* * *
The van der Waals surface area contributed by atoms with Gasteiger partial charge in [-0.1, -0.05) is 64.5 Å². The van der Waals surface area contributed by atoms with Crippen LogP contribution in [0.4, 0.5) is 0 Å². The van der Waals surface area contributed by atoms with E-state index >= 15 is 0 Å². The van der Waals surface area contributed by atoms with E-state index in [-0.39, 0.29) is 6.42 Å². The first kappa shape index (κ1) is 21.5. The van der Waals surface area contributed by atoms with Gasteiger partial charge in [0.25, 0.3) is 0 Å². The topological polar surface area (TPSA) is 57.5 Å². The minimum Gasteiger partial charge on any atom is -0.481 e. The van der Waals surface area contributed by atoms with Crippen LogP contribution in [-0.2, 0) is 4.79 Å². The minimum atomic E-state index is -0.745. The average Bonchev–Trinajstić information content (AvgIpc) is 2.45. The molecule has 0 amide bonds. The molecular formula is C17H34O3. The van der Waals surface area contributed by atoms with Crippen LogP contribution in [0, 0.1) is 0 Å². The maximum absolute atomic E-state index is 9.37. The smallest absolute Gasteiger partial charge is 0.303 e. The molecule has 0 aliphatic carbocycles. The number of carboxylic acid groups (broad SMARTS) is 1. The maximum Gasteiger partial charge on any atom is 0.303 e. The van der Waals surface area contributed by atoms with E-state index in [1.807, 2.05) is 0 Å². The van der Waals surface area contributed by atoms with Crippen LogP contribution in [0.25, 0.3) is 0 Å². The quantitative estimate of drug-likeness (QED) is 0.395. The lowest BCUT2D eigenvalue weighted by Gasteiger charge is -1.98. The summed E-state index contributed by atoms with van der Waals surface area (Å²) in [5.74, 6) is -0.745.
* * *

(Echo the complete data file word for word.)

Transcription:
The van der Waals surface area contributed by atoms with Gasteiger partial charge in [-0.1, -0.05) is 64.5 Å². The van der Waals surface area contributed by atoms with Crippen LogP contribution in [0.4, 0.5) is 0 Å². The van der Waals surface area contributed by atoms with E-state index >= 15 is 0 Å². The van der Waals surface area contributed by atoms with E-state index in [-0.39, 0.29) is 6.42 Å². The first kappa shape index (κ1) is 21.5. The van der Waals surface area contributed by atoms with Gasteiger partial charge in [0.25, 0.3) is 0 Å². The topological polar surface area (TPSA) is 57.5 Å². The minimum Gasteiger partial charge on any atom is -0.481 e. The van der Waals surface area contributed by atoms with Crippen LogP contribution in [-0.2, 0) is 4.79 Å². The minimum atomic E-state index is -0.745. The average Bonchev–Trinajstić information content (AvgIpc) is 2.45. The molecule has 0 amide bonds. The molecular formula is C17H34O3. The van der Waals surface area contributed by atoms with Crippen LogP contribution in [0, 0.1) is 0 Å². The maximum absolute atomic E-state index is 9.37. The smallest absolute Gasteiger partial charge is 0.303 e. The molecule has 0 aliphatic carbocycles. The number of carboxylic acid groups (broad SMARTS) is 1. The maximum Gasteiger partial charge on any atom is 0.303 e. The van der Waals surface area contributed by atoms with E-state index in [1.807, 2.05) is 0 Å². The van der Waals surface area contributed by atoms with Crippen LogP contribution in [0.25, 0.3) is 0 Å². The quantitative estimate of drug-likeness (QED) is 0.395. The lowest BCUT2D eigenvalue weighted by Gasteiger charge is -1.98. The summed E-state index contributed by atoms with van der Waals surface area (Å²) in [5.74, 6) is -0.745.